I swear on my life, this smells exactly like SpaghettiOs. Turkey bits make a respectable if chewy showing. The carrots are obvious orange chunks of varying size. There’s a slight difference in texture between the large and small whitish bits — the smaller ones are parsnip and the larger are potato. Although Christmas dinner potatoes are typically “roasties,” there’s no hint of roasting here. All of it is soft as newly-fallen snow, and it all tastes exactly like the groth. There’s a sweet-ish tomato flavor, and indeed the ingredients list tomato powder in the gravy mix. I can’t taste any cranberry sauce at all, but I’m not sure whether that’s a disappointment. The overall impression is very similar to our American pantry staple, Campbell’s Chunky Vegetable.
Now that we’ve introduced the backup singers, here’s a lineup of the stars of the show:
If you have always felt like you wanted to try Brussels sprouts but were afraid you wouldn’t like the flavor or texture, this is the soup for you! The sprout is vaporously soft, ephemeral and tastes exactly like its gravy-laden surroundings. There’s nary a whisper of cruciferous crunch or green bitterness. After I stirred it a few times during heating, it disappeared entirely. You’re going to think that is an exaggeration, but I solemnly swear I could not find it despite thorough sifting.
The stuffing ball is utterly smooth throughout, with no sign of the fried onions listed on the label. It’s very, very moist. I do taste some sage, but the texture is like quicksand, and I’m sinking fast. It would be more properly termed a cylinder instead of a ball. Admittedly, “pulpy rusk cylinders” doesn’t look quite as nice on the label.
The pigs in blankets have a bologna-like texture, softer than a hot dog, with a boiled rather than fried texture. The bacon is very thin with just a hint of resistance, and thankfully not much fatty squidge.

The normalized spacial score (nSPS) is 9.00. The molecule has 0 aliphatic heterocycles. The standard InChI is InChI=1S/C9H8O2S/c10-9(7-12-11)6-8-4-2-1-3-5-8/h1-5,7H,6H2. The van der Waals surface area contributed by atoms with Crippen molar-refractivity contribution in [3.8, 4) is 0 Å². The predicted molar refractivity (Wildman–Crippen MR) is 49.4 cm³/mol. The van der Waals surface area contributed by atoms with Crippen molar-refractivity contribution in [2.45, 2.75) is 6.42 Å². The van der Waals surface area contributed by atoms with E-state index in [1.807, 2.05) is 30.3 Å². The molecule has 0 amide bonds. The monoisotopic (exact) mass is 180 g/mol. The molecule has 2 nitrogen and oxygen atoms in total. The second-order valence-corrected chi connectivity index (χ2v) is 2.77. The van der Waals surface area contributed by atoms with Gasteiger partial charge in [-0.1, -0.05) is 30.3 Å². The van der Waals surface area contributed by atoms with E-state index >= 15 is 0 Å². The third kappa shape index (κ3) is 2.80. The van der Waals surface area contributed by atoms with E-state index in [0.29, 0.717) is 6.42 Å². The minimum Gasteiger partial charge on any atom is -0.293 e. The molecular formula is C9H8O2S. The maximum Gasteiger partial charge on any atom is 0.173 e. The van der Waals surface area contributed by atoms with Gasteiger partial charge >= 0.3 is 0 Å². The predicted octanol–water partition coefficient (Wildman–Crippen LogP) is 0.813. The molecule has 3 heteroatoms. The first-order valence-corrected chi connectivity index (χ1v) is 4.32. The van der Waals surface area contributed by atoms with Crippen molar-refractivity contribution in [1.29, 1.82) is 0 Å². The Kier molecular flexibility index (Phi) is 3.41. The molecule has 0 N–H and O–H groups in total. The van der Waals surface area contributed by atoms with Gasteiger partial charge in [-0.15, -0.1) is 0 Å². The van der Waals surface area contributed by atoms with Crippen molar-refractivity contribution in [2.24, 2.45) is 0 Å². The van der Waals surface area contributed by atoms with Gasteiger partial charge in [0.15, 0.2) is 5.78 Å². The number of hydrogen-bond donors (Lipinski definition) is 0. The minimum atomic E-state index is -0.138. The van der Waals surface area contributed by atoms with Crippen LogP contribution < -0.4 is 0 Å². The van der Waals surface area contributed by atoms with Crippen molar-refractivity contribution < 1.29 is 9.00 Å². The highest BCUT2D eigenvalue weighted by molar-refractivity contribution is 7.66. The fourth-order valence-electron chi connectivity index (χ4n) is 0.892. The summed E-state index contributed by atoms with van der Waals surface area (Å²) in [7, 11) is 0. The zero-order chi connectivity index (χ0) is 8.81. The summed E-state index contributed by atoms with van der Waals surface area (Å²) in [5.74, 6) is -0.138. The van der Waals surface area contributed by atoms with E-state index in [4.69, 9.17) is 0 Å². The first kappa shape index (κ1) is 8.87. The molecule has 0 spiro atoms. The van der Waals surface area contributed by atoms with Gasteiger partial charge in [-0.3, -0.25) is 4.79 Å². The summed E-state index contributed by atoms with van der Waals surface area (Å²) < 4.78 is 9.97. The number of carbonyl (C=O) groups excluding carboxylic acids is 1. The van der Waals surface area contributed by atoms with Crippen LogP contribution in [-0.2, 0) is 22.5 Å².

Here’s the vegan one:
The taste is a pretty close approximation of the original flavor, except that the groth seems a bit sweeter. I prefer to go meatless most of the time myself, and I know a lot of consumers will appreciate this effort. The vegan sausages are not on par with the authentic meatiness of Beyond Meat, and they need a smidge more salt, but they are close in texture to the squishy pork-based pigs in blankets. To paraphrase Tim Gunn, it’s a good squish if that’s the squish you’re going for.
I wanted other input, though. My son gave it a sniff and said, “It smells like SpaghettiO’s.” (Told you.) He also said, upon reading the list of dishes included in bite sizes, “You know how when you mix all the colors of the rainbow you get brown?”
He gets his sense of metaphor from me.
In sum, this kind of soup is not my favorite. The high-heat, pressurized manufacturing processes needed to ensure safe canning results in uniform texture, and it homogenizes the flavors throughout the broth and pieces. Even home pressure cooking of soups and curries can yield a mushy bowl. However, sometimes that’s exactly what you want — a comfort food that harkens back to cozy dinners of your youth, with no need for cooking or cleanup. It’s not challenging to the palate — the Brussels sprouts aren’t duking it out with the cranberries because they’re both hiding like it’s the Loch Ness — but that means it’s credibly edible, and not just a novelty. It’s also hilarious, perfect for celebration and gifting.
And even though it smells like SpaghettiOs, I know for sure there’s a vegetable in it.
I saw it. I swear.